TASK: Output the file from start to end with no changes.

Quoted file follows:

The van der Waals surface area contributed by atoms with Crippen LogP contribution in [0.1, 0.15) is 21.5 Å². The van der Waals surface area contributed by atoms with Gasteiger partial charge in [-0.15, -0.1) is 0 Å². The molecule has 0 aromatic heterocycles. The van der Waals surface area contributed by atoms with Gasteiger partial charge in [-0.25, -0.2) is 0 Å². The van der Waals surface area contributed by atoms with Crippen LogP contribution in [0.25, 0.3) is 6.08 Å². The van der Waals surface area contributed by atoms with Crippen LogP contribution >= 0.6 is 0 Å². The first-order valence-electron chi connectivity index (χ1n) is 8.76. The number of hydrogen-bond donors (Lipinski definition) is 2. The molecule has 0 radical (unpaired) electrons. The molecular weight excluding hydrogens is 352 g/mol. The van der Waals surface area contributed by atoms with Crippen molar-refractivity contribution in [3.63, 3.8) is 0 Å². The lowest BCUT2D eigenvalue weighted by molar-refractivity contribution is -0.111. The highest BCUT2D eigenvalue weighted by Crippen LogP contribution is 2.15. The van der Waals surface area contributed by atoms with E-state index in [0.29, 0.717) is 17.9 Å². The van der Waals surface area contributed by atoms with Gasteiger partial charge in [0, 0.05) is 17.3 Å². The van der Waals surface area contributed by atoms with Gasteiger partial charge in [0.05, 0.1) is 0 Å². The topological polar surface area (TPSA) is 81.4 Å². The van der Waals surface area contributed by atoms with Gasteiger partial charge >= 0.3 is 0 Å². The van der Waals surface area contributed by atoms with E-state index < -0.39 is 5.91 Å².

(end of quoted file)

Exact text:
The van der Waals surface area contributed by atoms with Crippen LogP contribution in [0.1, 0.15) is 21.5 Å². The van der Waals surface area contributed by atoms with Gasteiger partial charge in [-0.15, -0.1) is 0 Å². The molecule has 0 aromatic heterocycles. The van der Waals surface area contributed by atoms with Gasteiger partial charge in [-0.25, -0.2) is 0 Å². The van der Waals surface area contributed by atoms with Crippen LogP contribution in [0.25, 0.3) is 6.08 Å². The van der Waals surface area contributed by atoms with Crippen LogP contribution >= 0.6 is 0 Å². The first-order valence-electron chi connectivity index (χ1n) is 8.76. The number of hydrogen-bond donors (Lipinski definition) is 2. The molecule has 0 radical (unpaired) electrons. The molecular weight excluding hydrogens is 352 g/mol. The van der Waals surface area contributed by atoms with Crippen molar-refractivity contribution in [3.63, 3.8) is 0 Å². The lowest BCUT2D eigenvalue weighted by molar-refractivity contribution is -0.111. The highest BCUT2D eigenvalue weighted by Crippen LogP contribution is 2.15. The van der Waals surface area contributed by atoms with E-state index in [0.29, 0.717) is 17.9 Å². The van der Waals surface area contributed by atoms with Gasteiger partial charge in [0, 0.05) is 17.3 Å². The van der Waals surface area contributed by atoms with Gasteiger partial charge in [0.05, 0.1) is 0 Å². The topological polar surface area (TPSA) is 81.4 Å². The van der Waals surface area contributed by atoms with Gasteiger partial charge >= 0.3 is 0 Å². The van der Waals surface area contributed by atoms with E-state index < -0.39 is 5.91 Å².